More than BD60,000 was raised to support the good work carried out by the Royal Humanitarian Foundation (RHF) during the Royal Rumble II, a charity boxing event organised by the Bahrain Boxing Federation (BBF) in association with the Bahrain Rugby Football Club (BRFC).
Six items, including a pair of shorts signed by the late boxing legend Muhammad Ali and a pair of gloves signed by former two-time world champion British boxer Amir Khan, were up for grabs at an auction that took place halfway through the event.
A unique collection of Parachute Regiment memorabilia was bought for BD50,000 by an expat member of the several-hundred-strong audience.
The black-tie affair at the BRFC on Thursday night featured nine boxers from the Bahrain Royal Guard pitted against opponents from the British Army’s Parachute Regiment. The Royal Guard won the contest, 6-3.
The event was held under the patronage of Supreme Council for Youth and Sport first deputy chairman, General Sports Authority chairman and Bahrain Olympic Committee president Shaikh Khalid bin Hamad Al Khalifa who witnessed the thrilling fights and presented the winners’ trophy to the Royal Guard captain.
Khan, who held unified light-welterweight titles between 2009 and 2012 including the World Boxing Association (WBA) and International Boxing Federation (IBF) crowns, was a special guest at the occasion.
Two more former British world champions – Michael ‘Rocky’ Fielding, who won the WBA super-middleweight title in 2018 and Lawrence Okolie, who held the World Boxing Organisation (WBO) cruiserweight title from 2021 to 2023 – were also present.
“The event was a great success and everyone who was there enjoyed it thoroughly,” the BBF’s technical development manager and national team coach Tony Davis, whose brainchild the Royal Rumble is, told the GDN.
“Amir Khan was there and was very supportive. He wasn’t in Bahrain just to attend the Royal Rumble; he visited schools, met people in an effort to help raise the profile of boxing in the kingdom.
“Rocky Fielding and Lawrence Okolie were also there and got a great reception too.
“And none of this would have been possible without the patronage and support of Shaikh Khalid – massive thanks are due to him. This event marked the first time he got in the ring to present the trophy to the winning team’s captain so it shows his unwavering commitment to promoting boxing.”
BRFC chairman Mike Cunningham told the GDN that it had been a great honour for the club to host the Royal Rumble II.
“We are very grateful to Shaikh Khalid for his support and belief in this event and we look forward to hosting many more in the future,” he added.
“This boxing charity dinner occasion was eagerly anticipated by anybody connected with the boxing fraternity in Bahrain and overseas also. And it was a massive success for the BBF and the BRFC and I’m sure everybody will remember the night for a very, very long time!”
Meanwhile, BBF president Rashid Feleyfel told the GDN that he had had a fruitful discussion with Khan about the possibility of creating more such events and hosting professional boxing bouts sanctioned by the four major organisations: the WBA, the IBF, the WBO and the World Boxing Council (WBC).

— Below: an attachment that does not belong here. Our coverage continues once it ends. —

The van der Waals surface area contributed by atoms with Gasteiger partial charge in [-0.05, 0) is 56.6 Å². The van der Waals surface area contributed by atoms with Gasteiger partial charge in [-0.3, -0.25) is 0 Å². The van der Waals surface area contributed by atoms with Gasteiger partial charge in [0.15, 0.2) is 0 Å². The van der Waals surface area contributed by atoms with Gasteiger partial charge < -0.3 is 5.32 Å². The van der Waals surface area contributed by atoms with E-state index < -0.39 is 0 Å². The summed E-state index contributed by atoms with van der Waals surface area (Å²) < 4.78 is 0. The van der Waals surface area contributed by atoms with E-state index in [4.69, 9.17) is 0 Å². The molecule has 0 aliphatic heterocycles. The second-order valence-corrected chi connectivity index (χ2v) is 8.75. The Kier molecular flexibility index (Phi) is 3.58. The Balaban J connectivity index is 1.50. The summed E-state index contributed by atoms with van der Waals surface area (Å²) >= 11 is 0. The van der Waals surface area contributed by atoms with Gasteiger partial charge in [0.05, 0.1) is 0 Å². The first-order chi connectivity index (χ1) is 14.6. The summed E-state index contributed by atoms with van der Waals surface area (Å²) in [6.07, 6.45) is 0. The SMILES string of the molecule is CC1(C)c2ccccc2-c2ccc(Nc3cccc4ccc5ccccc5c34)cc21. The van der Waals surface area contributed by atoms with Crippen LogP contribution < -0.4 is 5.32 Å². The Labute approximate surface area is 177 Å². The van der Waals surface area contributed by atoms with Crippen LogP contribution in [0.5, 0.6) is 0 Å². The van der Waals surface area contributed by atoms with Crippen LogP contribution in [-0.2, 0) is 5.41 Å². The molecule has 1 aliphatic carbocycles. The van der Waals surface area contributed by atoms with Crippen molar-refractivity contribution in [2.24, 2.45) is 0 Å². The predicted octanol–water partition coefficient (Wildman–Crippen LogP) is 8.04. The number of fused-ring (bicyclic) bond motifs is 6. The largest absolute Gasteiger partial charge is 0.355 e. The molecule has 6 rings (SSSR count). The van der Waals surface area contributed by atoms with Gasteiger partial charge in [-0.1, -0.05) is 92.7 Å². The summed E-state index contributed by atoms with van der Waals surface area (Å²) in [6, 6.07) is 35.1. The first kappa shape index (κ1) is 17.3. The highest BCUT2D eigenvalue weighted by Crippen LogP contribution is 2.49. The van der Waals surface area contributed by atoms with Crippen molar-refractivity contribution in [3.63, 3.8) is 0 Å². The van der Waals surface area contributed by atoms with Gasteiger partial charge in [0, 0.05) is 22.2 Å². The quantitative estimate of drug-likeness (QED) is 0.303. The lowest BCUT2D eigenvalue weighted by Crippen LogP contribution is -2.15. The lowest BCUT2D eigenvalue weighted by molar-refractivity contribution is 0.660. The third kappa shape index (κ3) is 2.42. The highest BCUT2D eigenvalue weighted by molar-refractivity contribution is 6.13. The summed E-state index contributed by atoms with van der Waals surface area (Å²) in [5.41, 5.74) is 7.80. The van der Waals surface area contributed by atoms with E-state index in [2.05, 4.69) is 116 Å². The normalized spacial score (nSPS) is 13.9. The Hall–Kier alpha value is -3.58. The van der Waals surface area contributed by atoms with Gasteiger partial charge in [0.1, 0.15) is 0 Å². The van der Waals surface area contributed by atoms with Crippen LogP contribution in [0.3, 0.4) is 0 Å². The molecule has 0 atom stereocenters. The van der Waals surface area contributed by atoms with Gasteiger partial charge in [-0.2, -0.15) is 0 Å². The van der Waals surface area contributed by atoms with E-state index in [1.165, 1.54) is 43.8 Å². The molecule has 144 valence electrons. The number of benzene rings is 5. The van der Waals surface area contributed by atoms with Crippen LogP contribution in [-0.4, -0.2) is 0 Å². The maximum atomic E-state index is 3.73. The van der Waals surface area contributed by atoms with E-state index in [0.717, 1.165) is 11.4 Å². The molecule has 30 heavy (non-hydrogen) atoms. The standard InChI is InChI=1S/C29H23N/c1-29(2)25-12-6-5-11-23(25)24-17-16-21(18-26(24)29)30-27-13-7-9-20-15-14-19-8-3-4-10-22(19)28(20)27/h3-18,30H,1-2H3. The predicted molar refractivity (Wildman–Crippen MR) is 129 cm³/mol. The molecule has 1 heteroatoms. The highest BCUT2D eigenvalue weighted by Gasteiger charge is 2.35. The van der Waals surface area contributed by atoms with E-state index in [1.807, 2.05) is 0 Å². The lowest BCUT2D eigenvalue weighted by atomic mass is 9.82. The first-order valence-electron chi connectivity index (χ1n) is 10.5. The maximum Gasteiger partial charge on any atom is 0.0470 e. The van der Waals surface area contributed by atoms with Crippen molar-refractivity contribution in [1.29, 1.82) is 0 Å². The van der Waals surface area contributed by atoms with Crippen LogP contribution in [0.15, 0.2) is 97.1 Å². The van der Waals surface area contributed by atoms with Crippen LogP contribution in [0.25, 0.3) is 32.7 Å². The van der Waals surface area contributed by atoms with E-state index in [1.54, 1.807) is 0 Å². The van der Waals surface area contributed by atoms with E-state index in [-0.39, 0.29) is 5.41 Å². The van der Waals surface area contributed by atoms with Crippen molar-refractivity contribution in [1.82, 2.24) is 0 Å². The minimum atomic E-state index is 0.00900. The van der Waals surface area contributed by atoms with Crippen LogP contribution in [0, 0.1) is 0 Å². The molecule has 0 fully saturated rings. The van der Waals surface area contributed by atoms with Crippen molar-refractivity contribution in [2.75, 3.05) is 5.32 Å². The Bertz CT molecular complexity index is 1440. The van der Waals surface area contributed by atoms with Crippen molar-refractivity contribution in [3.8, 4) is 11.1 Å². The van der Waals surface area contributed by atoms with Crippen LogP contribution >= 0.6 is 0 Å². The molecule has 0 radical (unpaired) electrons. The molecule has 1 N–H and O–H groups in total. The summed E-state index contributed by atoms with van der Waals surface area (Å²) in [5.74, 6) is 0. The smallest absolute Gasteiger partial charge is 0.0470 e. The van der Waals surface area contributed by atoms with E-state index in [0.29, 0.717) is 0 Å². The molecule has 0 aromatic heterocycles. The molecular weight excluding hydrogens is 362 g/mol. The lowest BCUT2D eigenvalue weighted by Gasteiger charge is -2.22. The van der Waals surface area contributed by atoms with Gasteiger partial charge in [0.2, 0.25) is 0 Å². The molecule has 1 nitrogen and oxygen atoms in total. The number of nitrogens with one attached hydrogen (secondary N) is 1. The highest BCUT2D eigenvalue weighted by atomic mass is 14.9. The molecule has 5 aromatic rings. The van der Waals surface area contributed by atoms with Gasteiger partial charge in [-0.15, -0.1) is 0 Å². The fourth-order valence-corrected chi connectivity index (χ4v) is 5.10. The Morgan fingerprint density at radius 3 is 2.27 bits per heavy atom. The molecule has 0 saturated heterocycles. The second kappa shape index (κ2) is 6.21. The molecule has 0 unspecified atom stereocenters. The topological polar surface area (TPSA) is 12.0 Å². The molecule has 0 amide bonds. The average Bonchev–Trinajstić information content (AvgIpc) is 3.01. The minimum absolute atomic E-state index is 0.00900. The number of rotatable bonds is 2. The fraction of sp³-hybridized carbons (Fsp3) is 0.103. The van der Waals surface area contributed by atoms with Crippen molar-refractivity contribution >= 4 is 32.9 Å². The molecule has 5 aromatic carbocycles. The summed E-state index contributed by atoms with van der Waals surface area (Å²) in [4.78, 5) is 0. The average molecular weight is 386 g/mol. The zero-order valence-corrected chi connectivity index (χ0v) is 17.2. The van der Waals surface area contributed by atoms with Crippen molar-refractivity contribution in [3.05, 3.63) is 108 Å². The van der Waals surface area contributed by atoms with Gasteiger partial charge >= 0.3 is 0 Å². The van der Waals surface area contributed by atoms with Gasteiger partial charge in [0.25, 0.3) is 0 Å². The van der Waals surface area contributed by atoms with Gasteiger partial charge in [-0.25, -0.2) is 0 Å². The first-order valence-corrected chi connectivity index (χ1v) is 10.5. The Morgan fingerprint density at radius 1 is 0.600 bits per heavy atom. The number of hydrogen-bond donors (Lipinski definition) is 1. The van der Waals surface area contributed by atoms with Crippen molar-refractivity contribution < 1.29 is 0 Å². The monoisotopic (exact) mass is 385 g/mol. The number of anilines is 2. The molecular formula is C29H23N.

“My gratitude is due to Shaikh Khalid without whose patronage this event would not have been possible. And he was extremely supportive of the idea of possibly hosting professional fights in Bahrain and suggested that we start more grassroots programmes to unearth the next generation of Bahraini boxing champions.
“With Shaikh Khalid’s support, we will start by creating a boxing commission that will oversee professional boxing events and start sanctioning world championship fights hosted in Bahrain.
“Hopefully, this will further spread the passion for boxing across our kingdom and inspire children to take up the sport which, in turn, will serve to instill discipline, confidence and humility in them and create a health-conscious generation.”
At the Royal Rumble II itself, after Radio Bahrain host and the MC for the evening, Shannon Crockett had kicked things off by announcing in his inimitable style that the event was officially underway, an already spirited audience, clad in their finest formal wear, stirred in anticipation.
And as each bout progressed, the noise levels in the makeshift arena rose markedly with some urging the Bahraini pugilists on with others cheering for the British boxers.
There was a massive roar when the first bout was won by a Royal Guard boxer and an even louder when the second also went Bahrain’s way.
But, then, the next three bouts were won by the Parachute Regiment which meant that the British team led 3-2 at the interval – during which the auction, conducted by BRFC general secretary Allen Blake, was held.
“I thought, before the competition started, that we’d either be 3-2 up or 2-3 down at the break,” Davis explained.
“But I also thought that in the second half – which had four bouts – we’d have a better showing because those boxers are more experienced and follow my instructions better. And that’s how it turned out: a 6-3 win for us in the end after some very close contests at the end.”
The last four bouts featured boxers so closely matched that each one of them was won by a Bahraini pugilist via a split decision with the crowd, completely involved until the end, screaming themselves hoarse as they cheered for their respective boxers.
The first Royal Rumble was held at the same venue in February 2022 with the Bahrain Royal Guard taking on the British Army’s Royal Regiment of Fusiliers. The Bahraini team won that nine-bout contest, 8-1.